Monday, November 7, 2011

The One Thing I Know For Sure Is That I Don't Know For Sure

I remember being in my early 20’s and thinking that I knew everything. Don’t get me wrong, I’m not saying that kids in their early 20’s are arrogant and stupid, just that they haven’t lived long enough to realize that it is not possible to know everything. You can argue that there is “too much stuff” to be able to learn everything or that our inability to use all of the brain’s true capacity makes it impossible to know everything. I simply think that we are not supposed to know everything. But, I don’t know for sure.

As I’ve mentioned in other blogs, I believe we are on this planet to LEARN. As that belief implies, if we have learned everything, then what purpose is there to our further existence? And would Mankind simply cease to exist should we obtain “total knowledge” or is there another a deeper purpose to our existence? Maybe we are here not only to learn, but to use what we have learned. But, I don’t know for sure.

Many are disgusted and disappointed in the current common use of the English Language. Words that many would call “expletives,” “rude” or “cuss words,” have increased greatly. As Stephen Fry has written, “There is no right language or wrong language, any more than there are right or wrong clothes. Context, convention and circumstance are all.” Further, he stated in a recent interview:

I’ve never met anybody who’s truly shocked at swearing. Really. They’re only shocked on behalf of other people. Well, that’s preposterous. Or they say it’s not necessary. As if that should stop one doing it. It’s not necessary to have colored socks. It’s not necessary for this cushion to be here. Yet, no one writes in and says, ‘I was shocked to see that cushion there. It really wasn’t necessary.’ No. Things that aren’t necessary are what make life interesting. The little extras in life. (

Is it possible that the increased use of such words is just the natural evolution of the English Language? But, I don’t know for sure.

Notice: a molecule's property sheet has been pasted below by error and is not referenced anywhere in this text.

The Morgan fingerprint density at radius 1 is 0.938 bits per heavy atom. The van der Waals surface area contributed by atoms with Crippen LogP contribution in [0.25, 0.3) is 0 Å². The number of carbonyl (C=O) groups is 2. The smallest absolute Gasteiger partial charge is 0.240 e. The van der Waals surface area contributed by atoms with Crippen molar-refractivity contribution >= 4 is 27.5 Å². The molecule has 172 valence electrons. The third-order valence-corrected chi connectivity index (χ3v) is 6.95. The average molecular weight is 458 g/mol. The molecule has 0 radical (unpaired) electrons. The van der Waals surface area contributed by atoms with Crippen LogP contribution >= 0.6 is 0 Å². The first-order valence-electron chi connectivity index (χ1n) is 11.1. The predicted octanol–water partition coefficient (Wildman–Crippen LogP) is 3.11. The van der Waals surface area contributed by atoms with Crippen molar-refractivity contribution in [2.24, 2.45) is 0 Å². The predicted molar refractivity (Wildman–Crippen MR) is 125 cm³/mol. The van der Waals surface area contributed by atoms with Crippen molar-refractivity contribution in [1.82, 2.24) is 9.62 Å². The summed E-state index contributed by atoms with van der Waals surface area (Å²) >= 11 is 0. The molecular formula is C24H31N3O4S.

There has been much discussion recently about the end of the Mayan Calendar on December 21, 2012. Will the World, as we know it, truly come to a grinding halt on this date? Does the ending of the Mayan Calendar at that time mean that they had special information? Did they just figure they’d add more dates later and died out before they had the chance? As noted by Dr Karl Kruszelnicki:

The claims for 21 December 2012 cover a lot of ground. They range from 'nuclear holocaust' to 'Harmonic Convergence of cosmic energy flowing through the earth, cleansing it and raising it to a higher level of vibration', and along the way they include 'the death of two-thirds of humanity' and 'the north and south poles will split' - you get the picture.

But there are two problems with this.

First, when a calendar comes to the end of a cycle, it just rolls over into the next cycle. In our Western society, every year 31 December is followed, not by the End of the World, but by 1 January. So in the Mayan calendar will be followed by - or good-ol' 22 December 2012, with only a few shopping days left to Christmas.

And the second problem is that it is always remarkably difficult to make predictions, especially about the future, and things that haven't happened yet. (

Food for thought. End of the world, or 4 more days until Christmas 2012? Maybe it is silly to think the Mayan people could predict the end of the world, but couldn’t predict the end of their own civilization. But, I don’t know for sure.

I am currently (and not surprisingly) taking more of an interest in others who have epilepsy. To name a few: Julius Caesar, Sir Isaac Newton, Charles Dickens, Alexander the Great, Leonardo Da Vinci, Michelangelo, Aristotle, George Frederick Handel, Martin Luther, Peter Tchaikovsky, Robert Schumann. Does the “misfiring” of the brain, which causes epileptic seizures, actually awaken areas of the brain that lead to increases in mental capability? I like to think so, of course; but, I don’t know for sure.

What about other “disorders” of the mind? Is it possible that, while they are considered “disorders” or “illnesses,” they are examples of the next genetic upgrade of the human species? Possible. But, I don’t know for sure.

Why do people do what they do? What are their reasons? The Theory of Reasons is a field that Jonathan Dancy, Professor of Philosophy, has developed. As he says, “The theory of reasons has to say something about what it is to act for a reason.” (http://jonathandancy) In his book, “Ethics Without Principles”, he stated, “People do ‘have’ principles, and they do (sometimes, at least) appeal to them in making their own decisions and in judging the actions of others. They condemn anyone who fails to act on his own principles, or whose principles they take not to be the right ones.” Are we correct to judge others whose opinions or actions are different than ours? I don’t think so; but, I don’t know for sure.

To sum up: Let’s listen, rather than speak. Try to understand, rather than judge. Love others, rather than hate. Learn for ourselves, rather than just accept what we are told. But most of all, we need to realize that the ONLY thing we know for sure is that we DON’T know for sure.

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